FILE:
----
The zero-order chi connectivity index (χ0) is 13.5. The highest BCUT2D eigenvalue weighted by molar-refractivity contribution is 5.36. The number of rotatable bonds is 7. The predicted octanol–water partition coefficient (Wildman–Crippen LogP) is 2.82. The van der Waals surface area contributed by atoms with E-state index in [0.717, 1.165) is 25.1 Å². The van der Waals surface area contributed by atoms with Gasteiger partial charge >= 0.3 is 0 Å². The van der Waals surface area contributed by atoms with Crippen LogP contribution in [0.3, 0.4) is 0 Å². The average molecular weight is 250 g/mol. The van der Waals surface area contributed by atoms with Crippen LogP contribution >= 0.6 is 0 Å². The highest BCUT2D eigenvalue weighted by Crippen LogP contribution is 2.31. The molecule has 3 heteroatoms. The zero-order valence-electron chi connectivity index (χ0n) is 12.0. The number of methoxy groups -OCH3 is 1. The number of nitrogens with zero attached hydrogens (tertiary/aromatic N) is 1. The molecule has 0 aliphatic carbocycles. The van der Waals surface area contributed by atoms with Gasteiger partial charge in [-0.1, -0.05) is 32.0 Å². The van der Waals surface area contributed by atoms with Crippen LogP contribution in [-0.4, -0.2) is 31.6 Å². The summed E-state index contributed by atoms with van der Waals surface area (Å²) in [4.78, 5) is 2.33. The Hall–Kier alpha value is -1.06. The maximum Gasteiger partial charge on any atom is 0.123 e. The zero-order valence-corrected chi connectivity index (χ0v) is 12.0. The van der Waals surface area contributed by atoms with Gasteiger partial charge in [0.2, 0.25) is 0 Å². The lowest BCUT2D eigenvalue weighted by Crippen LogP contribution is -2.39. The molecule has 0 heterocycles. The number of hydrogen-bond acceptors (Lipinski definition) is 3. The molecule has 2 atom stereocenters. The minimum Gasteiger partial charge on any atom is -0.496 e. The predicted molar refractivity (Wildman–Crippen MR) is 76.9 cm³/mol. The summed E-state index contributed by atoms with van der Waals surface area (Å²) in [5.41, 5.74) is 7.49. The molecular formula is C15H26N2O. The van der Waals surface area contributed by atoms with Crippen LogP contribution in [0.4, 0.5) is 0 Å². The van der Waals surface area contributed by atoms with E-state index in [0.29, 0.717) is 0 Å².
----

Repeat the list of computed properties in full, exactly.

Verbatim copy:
The zero-order chi connectivity index (χ0) is 13.5. The highest BCUT2D eigenvalue weighted by molar-refractivity contribution is 5.36. The number of rotatable bonds is 7. The predicted octanol–water partition coefficient (Wildman–Crippen LogP) is 2.82. The van der Waals surface area contributed by atoms with E-state index in [0.717, 1.165) is 25.1 Å². The van der Waals surface area contributed by atoms with Gasteiger partial charge >= 0.3 is 0 Å². The van der Waals surface area contributed by atoms with Crippen LogP contribution in [0.3, 0.4) is 0 Å². The average molecular weight is 250 g/mol. The van der Waals surface area contributed by atoms with Crippen LogP contribution >= 0.6 is 0 Å². The highest BCUT2D eigenvalue weighted by Crippen LogP contribution is 2.31. The molecule has 3 heteroatoms. The zero-order valence-electron chi connectivity index (χ0n) is 12.0. The number of methoxy groups -OCH3 is 1. The number of nitrogens with zero attached hydrogens (tertiary/aromatic N) is 1. The molecule has 0 aliphatic carbocycles. The van der Waals surface area contributed by atoms with Gasteiger partial charge in [-0.1, -0.05) is 32.0 Å². The van der Waals surface area contributed by atoms with Crippen LogP contribution in [-0.4, -0.2) is 31.6 Å². The summed E-state index contributed by atoms with van der Waals surface area (Å²) in [4.78, 5) is 2.33. The Hall–Kier alpha value is -1.06. The maximum Gasteiger partial charge on any atom is 0.123 e. The zero-order valence-corrected chi connectivity index (χ0v) is 12.0. The van der Waals surface area contributed by atoms with Gasteiger partial charge in [0.2, 0.25) is 0 Å². The lowest BCUT2D eigenvalue weighted by Crippen LogP contribution is -2.39. The molecule has 0 heterocycles. The number of hydrogen-bond acceptors (Lipinski definition) is 3. The molecule has 2 atom stereocenters. The minimum Gasteiger partial charge on any atom is -0.496 e. The predicted molar refractivity (Wildman–Crippen MR) is 76.9 cm³/mol. The summed E-state index contributed by atoms with van der Waals surface area (Å²) in [5.41, 5.74) is 7.49. The molecular formula is C15H26N2O. The van der Waals surface area contributed by atoms with Crippen LogP contribution in [0.4, 0.5) is 0 Å². The van der Waals surface area contributed by atoms with E-state index in [0.29, 0.717) is 0 Å².